A forgotten bad trade in New York Mets history is the 1998 deal between them and the Kansas City Royals involving Joe Randa.
On December 4, 1998, the Mets acquired him in a trade with the Detroit Tigers. All it cost them was Willie Blair, a relief pitcher whose best years were already behind him.
Six days later on December 10, the Mets turned around and traded Randa yet again. This time, he went to the Kansas City Royals. Headed back to New York in this trade was Juan LeBron—a minor leaguer who never reached the big leagues.
Randa wasn’t an All-Star player in his dozen big league seasons or a name casual fans remember much about. Randa did, however, put together a fine career which included a .284/.339/.426 slash line. In his first two seasons with the Royals following the trade from the Mets, he hit over .300 and even surpassed 100 RBI in one of them.
The Royals weren’t a winning ball club during Randa’s years with them. But it had little to do with him. He quietly had 197 hits in 1999. This would have been the second-most in Mets history if he did it while calling Shea Stadium home.
Instead of Randa at third base in 1998, the Mets went with Edgardo Alfonzo. It wasn’t a poor choice. The killer was the fact that Carlos Baerga was still at second base. Move Fonzie there and the hot corner opens up.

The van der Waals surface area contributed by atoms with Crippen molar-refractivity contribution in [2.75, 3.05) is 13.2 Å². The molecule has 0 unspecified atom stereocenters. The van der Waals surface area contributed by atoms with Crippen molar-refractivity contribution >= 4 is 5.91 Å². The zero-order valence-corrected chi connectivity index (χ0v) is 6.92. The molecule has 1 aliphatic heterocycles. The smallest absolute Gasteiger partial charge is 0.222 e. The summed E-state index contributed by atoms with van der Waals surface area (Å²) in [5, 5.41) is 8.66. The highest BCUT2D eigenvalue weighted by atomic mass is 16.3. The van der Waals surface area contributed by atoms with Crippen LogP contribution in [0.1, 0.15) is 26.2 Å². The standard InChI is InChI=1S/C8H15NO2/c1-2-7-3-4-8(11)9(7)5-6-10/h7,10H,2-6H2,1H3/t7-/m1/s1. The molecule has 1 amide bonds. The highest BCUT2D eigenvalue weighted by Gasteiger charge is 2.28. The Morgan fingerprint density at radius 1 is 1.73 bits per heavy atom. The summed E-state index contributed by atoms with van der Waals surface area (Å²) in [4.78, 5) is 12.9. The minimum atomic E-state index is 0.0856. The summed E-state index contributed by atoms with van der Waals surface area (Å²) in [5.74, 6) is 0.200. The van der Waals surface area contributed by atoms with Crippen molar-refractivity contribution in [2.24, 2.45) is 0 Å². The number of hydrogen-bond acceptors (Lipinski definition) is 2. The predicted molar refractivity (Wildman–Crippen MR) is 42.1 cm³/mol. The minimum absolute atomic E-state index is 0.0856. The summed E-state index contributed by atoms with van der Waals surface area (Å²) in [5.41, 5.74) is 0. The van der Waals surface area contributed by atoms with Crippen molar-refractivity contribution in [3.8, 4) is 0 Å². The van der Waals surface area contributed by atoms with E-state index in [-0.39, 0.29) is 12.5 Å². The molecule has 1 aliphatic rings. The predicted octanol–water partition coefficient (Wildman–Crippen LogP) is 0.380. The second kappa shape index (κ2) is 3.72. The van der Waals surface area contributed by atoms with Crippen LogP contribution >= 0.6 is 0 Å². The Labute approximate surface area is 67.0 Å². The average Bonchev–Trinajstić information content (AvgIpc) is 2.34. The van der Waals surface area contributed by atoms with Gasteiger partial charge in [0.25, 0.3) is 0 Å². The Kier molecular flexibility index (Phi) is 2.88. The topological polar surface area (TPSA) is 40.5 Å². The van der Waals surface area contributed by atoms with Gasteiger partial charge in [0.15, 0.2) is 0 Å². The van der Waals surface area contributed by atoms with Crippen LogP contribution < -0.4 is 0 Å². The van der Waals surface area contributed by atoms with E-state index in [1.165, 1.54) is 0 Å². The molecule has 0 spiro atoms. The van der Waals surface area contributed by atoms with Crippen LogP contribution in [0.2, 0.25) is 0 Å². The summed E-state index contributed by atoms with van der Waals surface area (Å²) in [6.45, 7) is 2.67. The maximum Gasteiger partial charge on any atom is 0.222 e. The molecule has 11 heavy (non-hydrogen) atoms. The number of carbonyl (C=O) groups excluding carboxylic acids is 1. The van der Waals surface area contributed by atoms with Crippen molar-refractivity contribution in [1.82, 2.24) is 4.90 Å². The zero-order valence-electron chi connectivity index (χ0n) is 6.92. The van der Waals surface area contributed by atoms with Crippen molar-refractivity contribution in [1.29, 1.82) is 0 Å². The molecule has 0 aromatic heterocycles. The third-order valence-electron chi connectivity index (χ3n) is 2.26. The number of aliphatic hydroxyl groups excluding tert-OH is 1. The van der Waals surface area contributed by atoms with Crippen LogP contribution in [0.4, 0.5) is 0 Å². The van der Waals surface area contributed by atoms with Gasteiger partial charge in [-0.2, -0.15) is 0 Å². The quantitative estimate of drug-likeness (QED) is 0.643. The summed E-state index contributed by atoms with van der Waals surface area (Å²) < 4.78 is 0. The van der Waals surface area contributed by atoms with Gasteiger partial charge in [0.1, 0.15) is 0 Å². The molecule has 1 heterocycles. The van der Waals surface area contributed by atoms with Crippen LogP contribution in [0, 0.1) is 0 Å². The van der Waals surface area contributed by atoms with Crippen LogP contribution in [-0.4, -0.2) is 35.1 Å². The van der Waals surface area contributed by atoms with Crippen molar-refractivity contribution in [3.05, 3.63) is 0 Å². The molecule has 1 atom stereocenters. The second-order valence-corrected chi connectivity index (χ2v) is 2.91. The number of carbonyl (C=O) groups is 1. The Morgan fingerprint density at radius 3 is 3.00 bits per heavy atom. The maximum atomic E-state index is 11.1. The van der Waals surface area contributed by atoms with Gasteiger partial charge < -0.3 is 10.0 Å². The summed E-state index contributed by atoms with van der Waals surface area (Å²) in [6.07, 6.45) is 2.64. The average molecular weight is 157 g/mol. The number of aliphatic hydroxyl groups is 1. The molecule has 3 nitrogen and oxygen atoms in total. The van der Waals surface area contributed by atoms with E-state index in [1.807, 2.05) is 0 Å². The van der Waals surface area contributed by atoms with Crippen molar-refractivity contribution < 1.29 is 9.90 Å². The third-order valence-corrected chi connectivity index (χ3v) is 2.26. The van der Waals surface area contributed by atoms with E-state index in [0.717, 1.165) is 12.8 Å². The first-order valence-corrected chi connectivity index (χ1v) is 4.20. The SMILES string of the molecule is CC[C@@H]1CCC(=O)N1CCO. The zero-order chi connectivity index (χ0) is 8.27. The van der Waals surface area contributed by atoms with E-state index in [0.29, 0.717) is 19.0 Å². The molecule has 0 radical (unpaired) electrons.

This period of baseball in Flushing included plenty of bad trades and some risky moves. It pre-dated the Mike Piazza trade and Robin Ventura free agent signing. The Randa trade gets lumped in more with the trades involving Rico Brogna and David Segui. New York lost those deals in a big way not only because of what they lost but also for what they got back: very little.
While the Mets were able to overcome this move with Ventura at third base in 1999, there’s no question they made a mistake in getting so little in return for Randa. The man was red hot for the Royals for several years. Had they been able to get anything of value in return for him, we can look back at this forgotten Mets trade a little more fondly.
Want your voice heard? Join the Rising Apple team!
Instead, it’s one we can easily brush under the rug because Randa never actually played a game for the Mets.